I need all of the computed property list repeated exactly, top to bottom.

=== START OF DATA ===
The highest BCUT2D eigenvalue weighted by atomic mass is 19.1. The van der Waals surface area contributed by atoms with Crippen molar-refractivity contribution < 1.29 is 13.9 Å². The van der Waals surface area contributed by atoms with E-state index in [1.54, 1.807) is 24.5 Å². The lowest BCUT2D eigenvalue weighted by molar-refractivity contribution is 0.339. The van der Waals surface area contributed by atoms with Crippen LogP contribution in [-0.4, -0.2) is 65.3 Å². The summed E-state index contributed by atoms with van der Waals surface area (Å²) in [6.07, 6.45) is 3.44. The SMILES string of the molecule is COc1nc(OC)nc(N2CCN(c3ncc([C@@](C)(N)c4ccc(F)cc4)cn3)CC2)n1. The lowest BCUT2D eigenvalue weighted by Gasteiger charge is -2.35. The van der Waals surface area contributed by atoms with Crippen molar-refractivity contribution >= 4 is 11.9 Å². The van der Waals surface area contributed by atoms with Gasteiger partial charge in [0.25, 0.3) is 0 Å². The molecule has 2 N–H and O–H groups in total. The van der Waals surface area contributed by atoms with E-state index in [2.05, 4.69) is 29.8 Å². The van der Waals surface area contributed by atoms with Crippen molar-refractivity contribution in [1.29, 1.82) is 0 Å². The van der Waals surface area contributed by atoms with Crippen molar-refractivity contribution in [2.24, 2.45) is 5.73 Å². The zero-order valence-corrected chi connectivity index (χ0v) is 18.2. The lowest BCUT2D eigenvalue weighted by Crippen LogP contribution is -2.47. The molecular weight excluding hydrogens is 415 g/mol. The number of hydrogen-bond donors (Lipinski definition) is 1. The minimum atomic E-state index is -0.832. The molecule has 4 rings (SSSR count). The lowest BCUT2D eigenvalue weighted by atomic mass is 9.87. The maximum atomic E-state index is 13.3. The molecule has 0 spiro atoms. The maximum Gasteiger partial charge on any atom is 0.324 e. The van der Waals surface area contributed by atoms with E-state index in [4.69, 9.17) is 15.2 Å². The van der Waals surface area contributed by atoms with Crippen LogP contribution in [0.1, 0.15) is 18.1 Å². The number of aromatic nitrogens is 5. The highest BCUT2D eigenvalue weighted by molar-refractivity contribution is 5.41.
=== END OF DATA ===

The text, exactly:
The highest BCUT2D eigenvalue weighted by atomic mass is 19.1. The van der Waals surface area contributed by atoms with Crippen molar-refractivity contribution < 1.29 is 13.9 Å². The van der Waals surface area contributed by atoms with E-state index in [1.54, 1.807) is 24.5 Å². The lowest BCUT2D eigenvalue weighted by molar-refractivity contribution is 0.339. The van der Waals surface area contributed by atoms with Crippen LogP contribution in [-0.4, -0.2) is 65.3 Å². The summed E-state index contributed by atoms with van der Waals surface area (Å²) in [6.07, 6.45) is 3.44. The SMILES string of the molecule is COc1nc(OC)nc(N2CCN(c3ncc([C@@](C)(N)c4ccc(F)cc4)cn3)CC2)n1. The lowest BCUT2D eigenvalue weighted by Gasteiger charge is -2.35. The van der Waals surface area contributed by atoms with Crippen molar-refractivity contribution >= 4 is 11.9 Å². The van der Waals surface area contributed by atoms with Gasteiger partial charge in [0.25, 0.3) is 0 Å². The molecule has 2 N–H and O–H groups in total. The van der Waals surface area contributed by atoms with E-state index in [2.05, 4.69) is 29.8 Å². The van der Waals surface area contributed by atoms with Crippen molar-refractivity contribution in [1.29, 1.82) is 0 Å². The van der Waals surface area contributed by atoms with Crippen molar-refractivity contribution in [2.24, 2.45) is 5.73 Å². The zero-order valence-corrected chi connectivity index (χ0v) is 18.2. The lowest BCUT2D eigenvalue weighted by Crippen LogP contribution is -2.47. The molecular weight excluding hydrogens is 415 g/mol. The number of hydrogen-bond donors (Lipinski definition) is 1. The minimum atomic E-state index is -0.832. The molecule has 4 rings (SSSR count). The lowest BCUT2D eigenvalue weighted by atomic mass is 9.87. The maximum atomic E-state index is 13.3. The molecule has 0 spiro atoms. The maximum Gasteiger partial charge on any atom is 0.324 e. The van der Waals surface area contributed by atoms with E-state index in [4.69, 9.17) is 15.2 Å². The van der Waals surface area contributed by atoms with Crippen LogP contribution in [0.1, 0.15) is 18.1 Å². The number of aromatic nitrogens is 5. The highest BCUT2D eigenvalue weighted by molar-refractivity contribution is 5.41.